$34.95

1. One-Year Black Belt Magazine Subscription

Black Belt Magazine

Coming in at number one on our countdown is the gift that keeps on giving, a ONE-YEAR subscription to Black Belt Magazine! This gift will keep your favorite martial artist up-to-date on all the important news in the community, as well as inspiring stories and historic accounts. The six bimonthly issues would normally cost nearly $50, but the subscription ON SALE NOW for just $34.99! The first issue will be delivered to your door in under two weeks and is a great stocking-stuffer to tell your martial artist that five more issues are on the way. 2021 is sure to be better if you have the best martial arts magazine in the world delivered to your door throughout the year!

$34.99

We are pretty proud of this list because we know any of these items would make a martial artist light up on the holidays. However, we have so much more to offer on our website. CLICK HERE to check out our complete online store and find exactly what you need to kickstart your holiday shopping.

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Yahoo! Sports

Dustin Poirier has knocked out Conor McGregor in the second round at the UFC 257 Main Event. This spoils McGregor's long-awaited UFC return after his win over Donald "Cowboy" Cerrone last January. Poirier hinted after the match that he would be open to another bout against McGregor, as this fight brings their rivalry to a 1-1 record. The impressive wins of Poirier and Michael Chandler on Saturday night set the UFC's lightweight division up for a very exciting future.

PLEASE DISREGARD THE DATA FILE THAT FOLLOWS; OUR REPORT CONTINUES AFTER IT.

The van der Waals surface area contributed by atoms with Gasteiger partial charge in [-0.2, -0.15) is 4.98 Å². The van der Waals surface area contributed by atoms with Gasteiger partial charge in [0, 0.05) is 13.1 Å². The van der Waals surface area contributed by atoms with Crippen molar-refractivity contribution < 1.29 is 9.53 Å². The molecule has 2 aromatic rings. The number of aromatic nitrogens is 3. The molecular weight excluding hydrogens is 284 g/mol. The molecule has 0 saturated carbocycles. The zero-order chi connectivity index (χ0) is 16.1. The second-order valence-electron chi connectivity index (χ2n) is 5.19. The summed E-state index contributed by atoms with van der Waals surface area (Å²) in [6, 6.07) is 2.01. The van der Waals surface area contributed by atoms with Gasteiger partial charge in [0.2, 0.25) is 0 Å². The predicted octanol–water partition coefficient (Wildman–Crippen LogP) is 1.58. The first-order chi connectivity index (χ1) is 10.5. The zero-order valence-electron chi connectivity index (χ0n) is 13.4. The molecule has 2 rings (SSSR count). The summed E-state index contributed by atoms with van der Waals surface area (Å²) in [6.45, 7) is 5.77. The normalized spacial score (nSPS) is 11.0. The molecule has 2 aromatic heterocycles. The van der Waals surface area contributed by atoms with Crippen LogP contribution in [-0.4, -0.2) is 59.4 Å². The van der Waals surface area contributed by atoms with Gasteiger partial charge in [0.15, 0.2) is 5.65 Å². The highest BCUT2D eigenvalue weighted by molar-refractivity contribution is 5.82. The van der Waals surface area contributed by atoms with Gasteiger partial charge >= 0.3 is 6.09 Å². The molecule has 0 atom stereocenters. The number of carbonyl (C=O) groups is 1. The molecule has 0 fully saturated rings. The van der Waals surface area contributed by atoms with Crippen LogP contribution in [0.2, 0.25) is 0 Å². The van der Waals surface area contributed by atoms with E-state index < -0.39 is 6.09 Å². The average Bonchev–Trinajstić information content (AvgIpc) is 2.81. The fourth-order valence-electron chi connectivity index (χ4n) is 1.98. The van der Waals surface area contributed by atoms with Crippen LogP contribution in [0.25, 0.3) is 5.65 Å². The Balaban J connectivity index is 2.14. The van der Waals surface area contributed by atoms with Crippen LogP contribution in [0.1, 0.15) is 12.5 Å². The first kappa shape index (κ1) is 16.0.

The Legendary Black Belt Magazine Hall of Fame has never before been documented in a single location. Now, you can learn about all the icons that have achieved one of the greatest honors in all of martial arts.

Black Belt Magazine is proud to announce the NEW Member Profiles feature for the Hall of Fame. At the time of this article, the online records account for every inductee from the inaugural year of 1968 all the way through 1990 (upwards of 200 martial artists). The page will be updated continuously and will include every inductee through 2020 in the near future. For now, you can enjoy images and facts about the legendary members for each induction they received before 1991. Take advantage of this never-before-seen opportunity to learn about many of the martial artists who contributed to the lifestyle, culture, and community that every martial artist experiences today.

CLICK HERE TO VIEW THE BLACK BELT HALL OF FAME

Black Belt Magazine Subscriptions

A Closer Look at Mongolia's Naadam Festival

Mongolia's "three sports of men" — archery, horseracing and wrestling — were the featured attractions at the first Naadam festival convened by Genghis Kahn himself in 1206.

Fast-forward to the 21st century: The festivals, held nationwide in mid-July each year, still celebrate the formation of the Mongolian Empire and its achievement of independence from China's Qing Dynasty.

The highlight of modern incarnations of Naadam is the wrestling, and many boys who grow up on the steppes dream of one day being crowned a champion.